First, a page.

Salcombe YC has a growing fleet of Phantoms. The overall boat park count is now four. 75% of them made it to the line. Paul Ellis, helming Alister Morley's boat held sway over his Phantom compatriots plus the Merlin of Simon and Laura Evans. It was beyond several to complete the last lap to Blackstone, by which point the Ria was especially annoyed.

The Solo start garnered twelve starters. Not for the unaccomplished is the port tack option on the Portlemouth shore in a force 5 in the face of eleven boats on starboard. However, Geoff Allen did duly nail this. At the gun he smoothly crossed the whole fleet while the rest of us looked on glumly wishing we had had the nerve to do it. It was most impressive.

On the first beat Olly Alexander showed fabulous speed and arrived at Blackstone hotly pursued by Cranford Smith, Dobson and Yates. The ensuing run was characterised by some exciting gusts. Alexander effected a gybe in one such and succumbed. In fact, were it not for multiple capsizes, Alexander would have surely been up there at the finish.

As it was, Dobson and Cranford Smith duly embarked on a ninety-minute duel being never more than a few boat lengths apart. Yates remained an ever-present threat. The final journey back from Blackstone was especially notable. Aircraft airframes have clearly defined "Velocity Never Exceed". This is usually posted in foreboding letters on the instrument panel by the makers. As we traversed past the club, the Solo was close to, or beyond its VNE and certainly anything Jack Holt had in mind. It was epic. A gybe for Cranford Smith in the lee of the bin pontoon seemed judicious.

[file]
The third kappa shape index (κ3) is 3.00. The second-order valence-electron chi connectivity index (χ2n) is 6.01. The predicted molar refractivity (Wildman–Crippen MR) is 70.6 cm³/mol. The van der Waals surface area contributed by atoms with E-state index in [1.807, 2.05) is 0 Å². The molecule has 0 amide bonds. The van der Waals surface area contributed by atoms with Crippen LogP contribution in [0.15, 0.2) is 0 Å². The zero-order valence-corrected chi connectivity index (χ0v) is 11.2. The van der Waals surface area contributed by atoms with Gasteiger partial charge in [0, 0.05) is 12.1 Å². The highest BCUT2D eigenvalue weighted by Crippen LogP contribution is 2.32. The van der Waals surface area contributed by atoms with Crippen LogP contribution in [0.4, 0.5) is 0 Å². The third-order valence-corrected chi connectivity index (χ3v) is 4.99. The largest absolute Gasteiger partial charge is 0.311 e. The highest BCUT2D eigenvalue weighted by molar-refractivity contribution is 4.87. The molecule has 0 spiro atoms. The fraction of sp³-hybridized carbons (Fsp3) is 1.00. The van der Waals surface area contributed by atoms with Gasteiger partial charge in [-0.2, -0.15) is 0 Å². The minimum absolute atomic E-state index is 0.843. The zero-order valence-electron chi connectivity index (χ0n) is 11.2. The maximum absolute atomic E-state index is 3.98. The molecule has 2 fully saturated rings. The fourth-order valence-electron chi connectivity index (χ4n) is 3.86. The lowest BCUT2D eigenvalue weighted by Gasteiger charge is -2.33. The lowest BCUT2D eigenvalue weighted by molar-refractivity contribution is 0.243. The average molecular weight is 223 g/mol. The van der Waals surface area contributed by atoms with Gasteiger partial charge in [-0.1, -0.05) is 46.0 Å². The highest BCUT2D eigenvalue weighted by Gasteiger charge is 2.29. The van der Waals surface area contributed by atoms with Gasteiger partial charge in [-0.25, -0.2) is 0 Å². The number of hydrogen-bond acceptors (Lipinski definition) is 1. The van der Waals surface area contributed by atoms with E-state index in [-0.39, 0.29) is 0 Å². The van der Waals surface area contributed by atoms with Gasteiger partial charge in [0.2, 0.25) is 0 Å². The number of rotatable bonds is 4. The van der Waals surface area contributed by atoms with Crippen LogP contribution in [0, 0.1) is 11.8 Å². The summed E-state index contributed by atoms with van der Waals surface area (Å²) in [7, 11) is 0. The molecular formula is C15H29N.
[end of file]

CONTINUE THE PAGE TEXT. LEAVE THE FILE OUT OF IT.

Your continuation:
Only at the finish, did Dobson fluff his last tack leaving Cranford Smith to win out. Given the conditions it was great to see five Yawls on the line. A Yawl upwind in this kind of breeze is like witnessing an "Over Sixties Matron's Leapfrog Club: 100m hurdle event". And as such, it is a spectacle not to be missed. These boats carry a serious amount of sail. The response to a gust is for the mast to bend like a longbow. The boat flogs heavily as she then hitches her skirts to clear the jump, bloomers well on show. Double vision for the crews during these paroxysms, can surely not uncommon. De-powering, trust, there is a lot of it, does not seem to be an option. Plainly this is not for the faint-hearted nor is the racing anything but hard fought. The crews this day were nothing short of heroic.

Despite our new club manager Jules McColl falling out twice, hanging on only by the jib-sheet, Andrew Wood came home victorious ahead of Andy and Liz Savell.

Our sincere thanks to PRO Nigel Blazeby, SYC race and safety boat teams. Great.

Race 5 Results:

Cadets
1 Tera Pro (larger,mylar sail) Evie Booth
2 Tera Sport (smaller,dacron sail) James Alexander
3 Topper, Dom Holt-Wilson
4 Topper, Louis Tollins
5 Topper, Gus Howells

Medium Handicap
1 Aero 7, Tim Fells
2 Laser 4.7, George Alexander
3 Firefly, Peter Cook

Fast Handicap
1 Phantom, Alistair Morley
2 Merlin Rocket, Simon Evans & Laura Evans

Solos
1 Graham Cranford Smith
2 Simon Dobson
3 Simon Yates

Salcombe Yawl
1 Yawl (B) Andrew Wood & Jules McColl
2 Yawl (B) Andrew Savell & Elizabeth Savell
3 Yawl (B) John Smithers